Born in County Donegal in 1824, Irishman William Allingham was a poet and scholar who was best known for his Diary that was published after his death. He wrote a large number of verses and his poem The Faeries has been included in many anthologies over the years.
His father was a bank manager, English by birth, and Allingham was brought up in comfortable surroundings. He was just nine years old though when his mother died suddenly. When he came of age he took a post with the government at a custom-house, something he continued to do in both his native Ireland and England well into his late forties.
At the same time he was beginning to write poetry and published his first collection Poems in 1850 which contained his most famous work The Faeries. It is an often quoted poem having appeared in a number of well-known films including at the beginning of Willy Wonka and the Chocolate Factory. Although often considered to be aimed at children, the poem has sinister undertones and was no doubt prompted by the wild countryside and legends of his home town of Ballyshannon.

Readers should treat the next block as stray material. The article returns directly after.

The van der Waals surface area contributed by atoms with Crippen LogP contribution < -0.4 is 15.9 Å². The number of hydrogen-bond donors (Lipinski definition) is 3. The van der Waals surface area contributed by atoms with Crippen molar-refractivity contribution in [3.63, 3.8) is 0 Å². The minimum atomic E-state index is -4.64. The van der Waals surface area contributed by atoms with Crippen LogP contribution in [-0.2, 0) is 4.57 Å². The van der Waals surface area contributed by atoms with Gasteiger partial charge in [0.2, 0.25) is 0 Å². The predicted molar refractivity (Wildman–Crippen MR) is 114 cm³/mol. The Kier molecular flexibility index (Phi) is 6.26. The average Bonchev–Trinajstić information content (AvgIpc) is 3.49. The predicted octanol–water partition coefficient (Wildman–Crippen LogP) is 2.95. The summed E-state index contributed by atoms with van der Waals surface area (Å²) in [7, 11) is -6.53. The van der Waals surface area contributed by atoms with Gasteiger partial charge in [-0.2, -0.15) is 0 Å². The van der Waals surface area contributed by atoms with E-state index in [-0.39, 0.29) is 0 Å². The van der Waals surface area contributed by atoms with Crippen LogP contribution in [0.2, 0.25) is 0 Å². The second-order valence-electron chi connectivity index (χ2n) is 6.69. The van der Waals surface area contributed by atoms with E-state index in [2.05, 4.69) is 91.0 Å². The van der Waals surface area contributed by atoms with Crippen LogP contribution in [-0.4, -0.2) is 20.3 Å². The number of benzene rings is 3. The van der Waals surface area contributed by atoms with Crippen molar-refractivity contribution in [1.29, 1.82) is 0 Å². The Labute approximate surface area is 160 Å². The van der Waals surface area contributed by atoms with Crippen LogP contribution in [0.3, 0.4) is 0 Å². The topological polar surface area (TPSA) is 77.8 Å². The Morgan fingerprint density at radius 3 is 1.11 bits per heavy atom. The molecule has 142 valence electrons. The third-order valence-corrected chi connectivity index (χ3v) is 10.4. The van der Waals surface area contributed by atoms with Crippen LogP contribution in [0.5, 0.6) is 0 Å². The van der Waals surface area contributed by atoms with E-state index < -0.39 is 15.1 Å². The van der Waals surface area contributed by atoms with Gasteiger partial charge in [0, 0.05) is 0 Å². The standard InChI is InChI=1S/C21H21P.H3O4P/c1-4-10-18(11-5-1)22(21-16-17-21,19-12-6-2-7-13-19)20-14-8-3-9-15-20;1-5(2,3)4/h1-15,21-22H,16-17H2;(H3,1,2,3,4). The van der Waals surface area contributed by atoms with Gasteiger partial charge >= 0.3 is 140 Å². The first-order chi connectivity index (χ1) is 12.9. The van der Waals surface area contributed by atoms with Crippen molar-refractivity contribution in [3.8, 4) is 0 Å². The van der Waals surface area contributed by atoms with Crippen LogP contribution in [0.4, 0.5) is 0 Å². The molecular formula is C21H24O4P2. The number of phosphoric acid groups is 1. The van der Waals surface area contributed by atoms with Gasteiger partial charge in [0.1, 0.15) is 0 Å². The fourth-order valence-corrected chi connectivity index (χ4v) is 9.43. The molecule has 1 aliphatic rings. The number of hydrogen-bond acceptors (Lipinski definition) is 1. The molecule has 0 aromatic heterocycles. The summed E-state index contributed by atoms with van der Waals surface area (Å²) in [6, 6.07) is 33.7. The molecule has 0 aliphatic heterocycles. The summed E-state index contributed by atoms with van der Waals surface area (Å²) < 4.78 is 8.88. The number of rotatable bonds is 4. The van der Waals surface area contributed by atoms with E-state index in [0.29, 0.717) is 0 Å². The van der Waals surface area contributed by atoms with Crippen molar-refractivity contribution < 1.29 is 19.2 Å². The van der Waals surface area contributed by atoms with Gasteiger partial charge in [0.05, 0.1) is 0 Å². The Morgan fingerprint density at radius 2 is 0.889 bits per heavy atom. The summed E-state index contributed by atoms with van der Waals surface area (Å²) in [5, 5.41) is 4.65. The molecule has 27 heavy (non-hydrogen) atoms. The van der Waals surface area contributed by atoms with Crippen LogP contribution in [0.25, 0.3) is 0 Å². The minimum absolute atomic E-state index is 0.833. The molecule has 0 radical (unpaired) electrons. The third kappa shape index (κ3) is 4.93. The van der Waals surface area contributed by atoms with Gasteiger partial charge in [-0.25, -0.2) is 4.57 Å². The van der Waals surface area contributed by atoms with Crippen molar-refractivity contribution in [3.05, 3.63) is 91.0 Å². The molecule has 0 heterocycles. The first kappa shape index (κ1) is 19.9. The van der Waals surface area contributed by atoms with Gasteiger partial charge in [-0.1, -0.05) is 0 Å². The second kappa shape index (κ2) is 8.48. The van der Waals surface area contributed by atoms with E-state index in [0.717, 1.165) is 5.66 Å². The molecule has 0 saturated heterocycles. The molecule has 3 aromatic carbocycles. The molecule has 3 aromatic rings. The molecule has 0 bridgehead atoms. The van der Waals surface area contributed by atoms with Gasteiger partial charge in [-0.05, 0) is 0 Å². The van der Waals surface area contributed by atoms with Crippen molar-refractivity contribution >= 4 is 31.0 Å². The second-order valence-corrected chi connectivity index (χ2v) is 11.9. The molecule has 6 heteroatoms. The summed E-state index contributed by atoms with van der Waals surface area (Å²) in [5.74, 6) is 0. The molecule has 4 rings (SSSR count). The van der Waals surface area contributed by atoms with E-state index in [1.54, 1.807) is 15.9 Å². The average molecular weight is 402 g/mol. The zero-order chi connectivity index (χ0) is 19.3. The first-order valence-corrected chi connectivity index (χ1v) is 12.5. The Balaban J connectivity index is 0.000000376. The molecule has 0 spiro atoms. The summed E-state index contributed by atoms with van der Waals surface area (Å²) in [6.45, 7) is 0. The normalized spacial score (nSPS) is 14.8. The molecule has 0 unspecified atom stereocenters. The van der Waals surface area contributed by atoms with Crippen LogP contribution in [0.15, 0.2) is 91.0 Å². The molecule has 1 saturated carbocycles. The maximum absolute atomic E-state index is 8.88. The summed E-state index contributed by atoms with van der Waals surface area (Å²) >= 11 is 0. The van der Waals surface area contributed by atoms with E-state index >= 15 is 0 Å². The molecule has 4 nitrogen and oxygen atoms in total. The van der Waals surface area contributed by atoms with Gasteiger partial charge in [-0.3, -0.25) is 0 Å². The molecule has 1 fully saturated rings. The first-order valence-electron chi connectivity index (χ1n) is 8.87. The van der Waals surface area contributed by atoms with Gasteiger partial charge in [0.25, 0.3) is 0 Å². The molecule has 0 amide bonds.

Allingham became friends with the likes of Dante Gabrielle Rossetti who illustrated his next collection, Day and Night Songs, that was published in 1855. In 1864 he wrote perhaps a more ambitious poem in Lawrence Bloomfield in Ireland that raised questions about the state of the country. Whilst it was not as warmly embraced as his other work it showed another dimension to his verses and his concern for the society that surrounded him.
In 1870, at the age 46 he finally gave up working for the customs service and moved to London where he began to help edit a magazine. He became the full-time editor of Fraser’s Magazine a few years later and also married Helen Paterson, a painter, who was some considerable years younger than him.
The couple had three children and eventually moved out to Surrey where Allingham continued to write, publishing Songs, Poems and Ballads in 1877. This was followed by Evil May Day in 1883 and, a year later, Blackberries.
By 1888, Allingham’s health was beginning to fail and, although he continued to write, the family moved back to London where he published Life and Phantasy. Despite being only 65, his health worsened over the next year and he died in 1889. Allingham was cremated at Woking Crematorium but his ashes were returned to his home town of Ballyshannon and interred in the church there.
Allingham’s diaries were published after his death in 1907, edited by his wife. It shows his friendships with many literary leading lights of the day including Rossetti, Tennyson and Carlyle.